Migrants in Libya: a more human and coherent EU approach is needed
The EU should develop a more human and coherent approach to improve the situation of refugees in Libya, said Civil Liberties Committee Chair Claude Moraes after visiting the country.
Mr Moraes (S&D, UK) travelled to Libya as part of an EP delegation headed by Inés Ayala Sender (S&D, ES), Chair of the Delegation to Maghreb countries. They visited a detention centre, a shelter for internally displaced people and met with local authorities and representatives of international organizations.
Detention centres must be closed
“Talking to migrants and refugees in the Tariq Al Siqqa Detention Centre was very emotional. It remains essential to move towards the closure of these centres where people live under appalling conditions”, Mr Moraes noted.
“The Civil Liberties Committee needs to continue to closely scrutinise EU activities in Libya and the use of EU funds. It is essential that the EU response puts the human aspect first”, he added, calling for more funds to address immediate needs in detention centres and training of staff in human rights.
Voluntary returns and resettlement via Niger
Referring to the schemes offering voluntary returns, Mr Moraes pointed to “several obstacles obstructing a significant number of refugees and migrants in Libya to benefit from this option, such as the requirement of exit visas or the UNHCR mandate and its limitations imposed on certain nationalities”.
He also warned about the likely funding gap if the current pace of voluntary returns is maintained. In this context, Mr Moraes urged EU Member States to assure quick resettlement of refugees from Niger, to absorb all those evacuated from Libya.
Role of the Libyan coast guard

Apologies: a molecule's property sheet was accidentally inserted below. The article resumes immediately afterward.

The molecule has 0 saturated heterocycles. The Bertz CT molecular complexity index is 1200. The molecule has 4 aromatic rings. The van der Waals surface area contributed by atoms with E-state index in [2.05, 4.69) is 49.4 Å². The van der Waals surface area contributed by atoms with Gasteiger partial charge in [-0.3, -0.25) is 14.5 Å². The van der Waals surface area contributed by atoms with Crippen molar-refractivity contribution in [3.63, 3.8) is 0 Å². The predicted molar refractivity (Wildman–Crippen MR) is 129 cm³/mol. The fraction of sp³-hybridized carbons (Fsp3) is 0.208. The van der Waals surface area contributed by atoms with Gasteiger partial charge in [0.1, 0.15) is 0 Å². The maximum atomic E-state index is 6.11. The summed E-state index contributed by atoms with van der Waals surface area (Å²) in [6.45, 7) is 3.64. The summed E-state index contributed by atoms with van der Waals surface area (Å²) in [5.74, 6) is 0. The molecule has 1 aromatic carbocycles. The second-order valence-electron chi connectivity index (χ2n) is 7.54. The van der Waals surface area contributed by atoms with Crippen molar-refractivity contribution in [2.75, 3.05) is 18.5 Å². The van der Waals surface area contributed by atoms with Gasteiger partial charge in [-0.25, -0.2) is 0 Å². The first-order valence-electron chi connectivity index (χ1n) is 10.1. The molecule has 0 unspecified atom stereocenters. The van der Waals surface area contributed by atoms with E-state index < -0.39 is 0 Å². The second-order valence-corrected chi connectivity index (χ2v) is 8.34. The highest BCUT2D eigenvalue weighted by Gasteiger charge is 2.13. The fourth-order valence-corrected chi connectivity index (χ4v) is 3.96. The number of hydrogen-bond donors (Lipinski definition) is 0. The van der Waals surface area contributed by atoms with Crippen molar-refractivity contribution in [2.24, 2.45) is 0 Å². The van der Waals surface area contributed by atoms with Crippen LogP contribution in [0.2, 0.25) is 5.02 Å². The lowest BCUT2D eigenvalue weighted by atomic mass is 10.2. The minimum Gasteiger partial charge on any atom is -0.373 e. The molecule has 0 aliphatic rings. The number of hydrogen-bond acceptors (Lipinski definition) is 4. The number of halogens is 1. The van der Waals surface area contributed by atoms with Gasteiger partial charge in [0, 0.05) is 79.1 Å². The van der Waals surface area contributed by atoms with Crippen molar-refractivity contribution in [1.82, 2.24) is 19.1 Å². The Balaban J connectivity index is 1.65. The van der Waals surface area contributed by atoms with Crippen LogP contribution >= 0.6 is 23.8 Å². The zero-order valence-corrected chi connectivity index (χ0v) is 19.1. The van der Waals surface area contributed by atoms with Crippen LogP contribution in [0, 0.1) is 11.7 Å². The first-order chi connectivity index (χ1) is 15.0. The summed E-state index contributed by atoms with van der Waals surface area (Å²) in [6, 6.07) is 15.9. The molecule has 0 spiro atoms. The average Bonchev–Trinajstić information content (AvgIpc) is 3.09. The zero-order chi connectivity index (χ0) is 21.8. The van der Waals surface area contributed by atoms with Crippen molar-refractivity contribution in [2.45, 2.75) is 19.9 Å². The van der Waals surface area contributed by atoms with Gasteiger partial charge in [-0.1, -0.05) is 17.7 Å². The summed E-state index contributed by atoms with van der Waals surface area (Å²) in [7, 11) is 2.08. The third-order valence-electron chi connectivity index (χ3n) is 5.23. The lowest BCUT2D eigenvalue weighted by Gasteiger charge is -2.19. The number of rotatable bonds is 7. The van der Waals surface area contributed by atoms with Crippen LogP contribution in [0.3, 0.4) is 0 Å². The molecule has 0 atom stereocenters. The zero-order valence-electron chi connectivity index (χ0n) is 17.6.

The strengthened relationship with the Libyan coast guards was also raised during the meetings, with the EU providing training, vessels and setting up a shared information system on irregular migration in the Mediterranean.
“We need to assure that the EU approach puts human rights at its centre. We have to scrutinise in detail how the EU budget is used for the purpose of migration management and the activities of our agencies on the ground”, Mr Moraes concluded.
Following the missions to Niger (April 2018) and Libya (May 2018), the Civil Liberties Committee is organising a hearing in Brussels, with representatives of IOM and UNHCR, as well as Nigerien parliamentarians, on 4 June.
The situation on the ground in both Libya and Niger is of great interest for Civil Liberties MEPs. Their concerns focus on the reception of persons in need of international protection, the fight against smuggling and trafficking in human beings, resettlement, readmission and reintegration, and the use of EU funding for these aims.
The EU is engaged in Libya and Niger through the Emergency Trust Fund for stability and addressing root causes of irregular migration and displaced persons in Africa (EUTF for Africa) which finances various projects with partners such as IOM and UNHCR. IOM runs various programmes, notably for the voluntary return and reintegration of migrants in their country of origin. As for UNHCR, it is responsible in particular for the resettlement programme of people evacuated from Libya.